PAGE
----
Eamonn Holmes and James Jordan give stark warning about stress

Eamonn Holmes says shingles 'ruined his son's wedding'

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The GB News presenter Eamonn Holmes, 62, and former Strictly Come Dancing professional James Jordan, 44, have teamed up in order to educate others about the dangers of shingles after new research from GSK highlighted gaps in public awareness. The GSK-commissioned survey revealed that 48 per cent of participants incorrectly believed that they could catch shingles from someone else while four in 10 did not know that pain affecting a specific area of skin is a key feature of shingles.

This is precisely what happened to both James and Eamonn, despite the pair developing the skin condition in different areas of their body.

Speaking exclusively to Express.co.uk, Eamonn explained that he went to bed one day and woke up the next “looking like Quasimodo”.

“My face was covered in blisters,” Eamonn continued. “I had absolutely no idea what it was. I went to the doctors and they thought it could be shingles so asked if I’d had chickenpox.

“I had no idea but my mother told me I had had chickenpox as a youngster and that was the first bit of putting the jigsaw together.

“Because of my age and maybe stressful situations I have been in, my immune system had been weakened and it’s no surprise I developed shingles.

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“But it was awful, that is the only way I can describe it. It was like having just bigger versions of cold sores over my face.”

Due to the location of Eamonn’s shingles, he was forced to have three weeks off of work, but disappointingly the virus struck on the weekend of his eldest son’s wedding.

Sharing his story, James explained that he was in a similar situation to Eamonn, having discovered his shingles whilst holidaying with his family, including wife Ola Jordan and daughter Ella.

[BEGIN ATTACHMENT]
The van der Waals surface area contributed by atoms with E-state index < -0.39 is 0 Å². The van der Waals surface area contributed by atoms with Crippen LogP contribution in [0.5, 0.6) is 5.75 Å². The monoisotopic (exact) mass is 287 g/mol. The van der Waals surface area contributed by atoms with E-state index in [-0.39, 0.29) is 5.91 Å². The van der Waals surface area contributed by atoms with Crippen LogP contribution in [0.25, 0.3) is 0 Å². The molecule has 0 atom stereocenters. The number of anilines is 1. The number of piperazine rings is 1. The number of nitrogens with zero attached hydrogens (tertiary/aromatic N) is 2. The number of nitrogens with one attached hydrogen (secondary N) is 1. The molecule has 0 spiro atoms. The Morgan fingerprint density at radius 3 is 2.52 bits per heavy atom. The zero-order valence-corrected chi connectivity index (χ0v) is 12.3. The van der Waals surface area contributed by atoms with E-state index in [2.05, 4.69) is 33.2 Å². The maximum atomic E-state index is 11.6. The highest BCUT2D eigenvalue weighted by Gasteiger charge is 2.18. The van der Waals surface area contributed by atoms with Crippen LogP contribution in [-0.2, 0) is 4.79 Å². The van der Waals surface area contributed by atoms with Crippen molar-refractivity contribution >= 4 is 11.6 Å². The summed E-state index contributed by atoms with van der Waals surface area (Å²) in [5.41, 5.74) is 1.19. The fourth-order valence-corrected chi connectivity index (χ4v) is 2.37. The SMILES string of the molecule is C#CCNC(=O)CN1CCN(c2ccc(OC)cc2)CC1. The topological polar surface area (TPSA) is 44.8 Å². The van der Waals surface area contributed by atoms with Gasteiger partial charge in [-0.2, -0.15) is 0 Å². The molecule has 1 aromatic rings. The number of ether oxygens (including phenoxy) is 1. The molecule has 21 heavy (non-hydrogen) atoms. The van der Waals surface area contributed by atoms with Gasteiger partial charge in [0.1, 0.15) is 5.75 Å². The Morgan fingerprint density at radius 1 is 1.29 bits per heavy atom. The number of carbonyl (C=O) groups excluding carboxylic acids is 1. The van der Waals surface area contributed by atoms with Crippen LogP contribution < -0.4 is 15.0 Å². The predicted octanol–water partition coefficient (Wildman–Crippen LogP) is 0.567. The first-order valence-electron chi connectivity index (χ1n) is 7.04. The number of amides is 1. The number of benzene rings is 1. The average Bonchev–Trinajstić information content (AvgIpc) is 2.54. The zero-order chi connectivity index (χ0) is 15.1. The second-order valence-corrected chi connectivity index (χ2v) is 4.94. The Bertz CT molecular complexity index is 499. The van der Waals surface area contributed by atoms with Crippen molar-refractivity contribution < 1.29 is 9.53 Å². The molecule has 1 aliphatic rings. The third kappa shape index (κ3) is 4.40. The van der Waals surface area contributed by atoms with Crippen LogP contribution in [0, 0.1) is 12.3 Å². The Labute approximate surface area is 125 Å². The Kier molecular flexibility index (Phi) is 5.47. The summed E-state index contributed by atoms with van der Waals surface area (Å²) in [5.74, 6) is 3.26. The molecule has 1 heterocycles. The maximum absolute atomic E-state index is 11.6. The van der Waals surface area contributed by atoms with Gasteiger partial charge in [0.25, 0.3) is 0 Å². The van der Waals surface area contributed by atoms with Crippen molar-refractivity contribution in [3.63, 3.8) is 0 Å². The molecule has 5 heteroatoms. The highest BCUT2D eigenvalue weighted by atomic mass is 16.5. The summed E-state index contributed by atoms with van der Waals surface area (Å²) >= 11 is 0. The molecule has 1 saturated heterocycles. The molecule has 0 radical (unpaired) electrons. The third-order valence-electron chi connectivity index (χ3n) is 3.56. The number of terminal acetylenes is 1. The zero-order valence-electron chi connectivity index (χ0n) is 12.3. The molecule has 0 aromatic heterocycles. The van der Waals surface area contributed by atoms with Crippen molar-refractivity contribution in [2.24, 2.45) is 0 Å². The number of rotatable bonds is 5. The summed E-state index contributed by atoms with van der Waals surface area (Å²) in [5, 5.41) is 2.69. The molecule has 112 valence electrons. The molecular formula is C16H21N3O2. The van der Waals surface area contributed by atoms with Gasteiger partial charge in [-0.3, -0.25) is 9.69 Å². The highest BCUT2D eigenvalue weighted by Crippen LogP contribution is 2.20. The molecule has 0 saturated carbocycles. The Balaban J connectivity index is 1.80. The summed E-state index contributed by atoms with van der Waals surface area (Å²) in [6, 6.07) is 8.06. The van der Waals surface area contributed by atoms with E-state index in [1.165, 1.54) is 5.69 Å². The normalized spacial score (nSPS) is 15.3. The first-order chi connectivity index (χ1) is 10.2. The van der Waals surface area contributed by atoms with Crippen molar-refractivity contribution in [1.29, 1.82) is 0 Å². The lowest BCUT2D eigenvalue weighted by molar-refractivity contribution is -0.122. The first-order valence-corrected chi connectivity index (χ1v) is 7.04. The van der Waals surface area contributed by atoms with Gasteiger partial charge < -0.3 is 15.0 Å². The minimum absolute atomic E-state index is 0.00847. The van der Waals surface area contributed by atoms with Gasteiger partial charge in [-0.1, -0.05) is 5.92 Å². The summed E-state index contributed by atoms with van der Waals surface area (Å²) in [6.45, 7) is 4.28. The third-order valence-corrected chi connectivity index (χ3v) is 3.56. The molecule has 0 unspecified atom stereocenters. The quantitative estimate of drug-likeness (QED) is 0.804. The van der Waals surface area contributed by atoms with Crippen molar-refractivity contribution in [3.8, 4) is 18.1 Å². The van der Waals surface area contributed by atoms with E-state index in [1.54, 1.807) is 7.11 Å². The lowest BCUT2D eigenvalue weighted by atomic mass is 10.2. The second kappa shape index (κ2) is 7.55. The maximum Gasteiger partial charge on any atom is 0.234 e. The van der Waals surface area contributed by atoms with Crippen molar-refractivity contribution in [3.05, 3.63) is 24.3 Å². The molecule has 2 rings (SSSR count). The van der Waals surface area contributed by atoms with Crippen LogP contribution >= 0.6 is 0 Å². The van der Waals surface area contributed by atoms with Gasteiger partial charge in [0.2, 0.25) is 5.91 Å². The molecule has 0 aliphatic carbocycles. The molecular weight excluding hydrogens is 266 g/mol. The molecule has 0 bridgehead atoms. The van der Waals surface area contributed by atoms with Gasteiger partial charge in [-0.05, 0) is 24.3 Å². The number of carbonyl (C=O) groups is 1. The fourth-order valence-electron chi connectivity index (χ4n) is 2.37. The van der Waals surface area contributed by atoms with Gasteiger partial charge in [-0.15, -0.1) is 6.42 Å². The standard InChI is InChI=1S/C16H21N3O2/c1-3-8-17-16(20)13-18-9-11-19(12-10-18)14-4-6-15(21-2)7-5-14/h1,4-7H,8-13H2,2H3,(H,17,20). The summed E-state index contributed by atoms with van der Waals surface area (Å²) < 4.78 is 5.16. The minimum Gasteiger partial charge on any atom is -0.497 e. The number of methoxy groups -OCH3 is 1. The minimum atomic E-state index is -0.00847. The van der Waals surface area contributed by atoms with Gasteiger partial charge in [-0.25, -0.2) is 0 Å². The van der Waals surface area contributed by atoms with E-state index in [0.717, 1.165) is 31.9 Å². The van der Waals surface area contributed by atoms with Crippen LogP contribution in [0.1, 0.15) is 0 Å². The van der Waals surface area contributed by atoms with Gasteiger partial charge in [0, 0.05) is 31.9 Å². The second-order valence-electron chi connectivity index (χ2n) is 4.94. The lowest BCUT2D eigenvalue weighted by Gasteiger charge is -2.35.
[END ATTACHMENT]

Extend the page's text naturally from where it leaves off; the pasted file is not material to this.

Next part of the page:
He explained: “I was on holiday, with my mum, Ola and my daughter.

“My dad had just passed away. And again, like Eamonn said, I found it really hard and my stress levels were really high and my immune system extremely low.

“And that’s why apparently I was more susceptible to it. But initially, I thought it was sunburn. I was in the swimming pool with Ella. I remember thinking ‘Oh I’ve really burnt today’.

“Then Ola said ‘Oh, that doesn’t look very good. You’ve come out in a rash’ but I didn’t think anything more of it. Then at dinner that night I was going ‘My back is really sore’. Then when my mother looked at my back she went ‘That’s shingles’.”

Explaining that he didn’t take his mother’s advice seriously, it was another six days before James went to a doctor, who confirmed his worst fears were true.

Being on his lower back, James’ shingles were right where his trousers sat, meaning the scabs were always rubbing, making it harder for them to heal.

In addition, having missed the NHS recommended 72 hour window, where antibiotics are their most effective, James had to “grin and bare” his irritating condition until it healed on its own.

Luckily, both James and Eamonn do not suffer any long term side effects of the shingles virus, which is caused by the reactivation of the chickenpox (varicella zoster) virus. But since the ordeal, both have tried to limit the amount of stress in their lives, for fear of shingles returning.

James said: “I don’t believe I’ve suffered anything long-term but I mean I wouldn’t say I am particularly well at the moment. But as far as other issues, I don’t think they’re related to shingles in any way, shape or form.

“But my advice would be to try to control your stress the best possible way. I am a really stressful person anyway, and I find it really hard to control. I’ve always been a stressful person but just dealt with it and got on with it.

“But I think as I’ve got older now I’ve realised that it’s actually not doing any good to my body whether or not I believe in my head. I can deal with the stress in my head, what it’s doing to your body you don’t realise, that’s the thing and that’s what I’m noticing as I’m getting older. All these things, which I’m suddenly getting diagnosed with, apparently are brought on by stress. Stress can make you very ill sometimes.”

In agreement with James, Eamonn added: “I wouldn’t have been as aware of stress because I’m like the sponge that when I look back at my life, I’ve had incredibly stressful situations. And being in the public eye we are constantly judged and it sort of becomes we soak it up, we take it for granted.

“But we’re not really capable of soaking it up because there’s only so much you can soak up. So I think James has got a very good point there about just being aware of the dangers of stress.”

Dishing out advice to those who still might be unaware of what to look out for with shingles, Eamonn added: “I think you should realise straightaway that there is help available. There is diagnosis available. Go to the doctor, go to your health professional pharmacist, whatever.

“And you know, those guys will know better than most.”

Understanding Shingles is a campaign by GSK supported by Eammon Holmes and James Jordan, in partnership with the Shingles Support Society and Age UK. For more information visit www.understandingshingles.co.uk

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